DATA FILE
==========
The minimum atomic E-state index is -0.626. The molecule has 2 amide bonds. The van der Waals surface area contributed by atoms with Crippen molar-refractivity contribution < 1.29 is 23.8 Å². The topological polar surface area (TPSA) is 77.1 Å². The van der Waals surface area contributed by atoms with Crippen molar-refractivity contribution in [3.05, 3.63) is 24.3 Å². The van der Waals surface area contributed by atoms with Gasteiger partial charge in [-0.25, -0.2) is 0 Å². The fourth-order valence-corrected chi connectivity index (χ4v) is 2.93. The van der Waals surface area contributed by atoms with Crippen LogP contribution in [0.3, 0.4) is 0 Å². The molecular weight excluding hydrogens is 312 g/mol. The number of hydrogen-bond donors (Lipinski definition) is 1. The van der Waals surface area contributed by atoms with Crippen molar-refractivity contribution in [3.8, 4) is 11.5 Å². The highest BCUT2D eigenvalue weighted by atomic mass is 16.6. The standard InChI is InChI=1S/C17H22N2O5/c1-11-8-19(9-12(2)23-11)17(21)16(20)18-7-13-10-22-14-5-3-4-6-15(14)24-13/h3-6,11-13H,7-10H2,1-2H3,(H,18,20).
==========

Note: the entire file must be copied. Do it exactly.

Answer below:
The minimum atomic E-state index is -0.626. The molecule has 2 amide bonds. The van der Waals surface area contributed by atoms with Crippen molar-refractivity contribution < 1.29 is 23.8 Å². The topological polar surface area (TPSA) is 77.1 Å². The van der Waals surface area contributed by atoms with Crippen molar-refractivity contribution in [3.05, 3.63) is 24.3 Å². The van der Waals surface area contributed by atoms with Gasteiger partial charge in [-0.25, -0.2) is 0 Å². The fourth-order valence-corrected chi connectivity index (χ4v) is 2.93. The van der Waals surface area contributed by atoms with Crippen LogP contribution in [0.3, 0.4) is 0 Å². The molecular weight excluding hydrogens is 312 g/mol. The number of hydrogen-bond donors (Lipinski definition) is 1. The van der Waals surface area contributed by atoms with Crippen molar-refractivity contribution in [3.8, 4) is 11.5 Å². The highest BCUT2D eigenvalue weighted by atomic mass is 16.6. The standard InChI is InChI=1S/C17H22N2O5/c1-11-8-19(9-12(2)23-11)17(21)16(20)18-7-13-10-22-14-5-3-4-6-15(14)24-13/h3-6,11-13H,7-10H2,1-2H3,(H,18,20).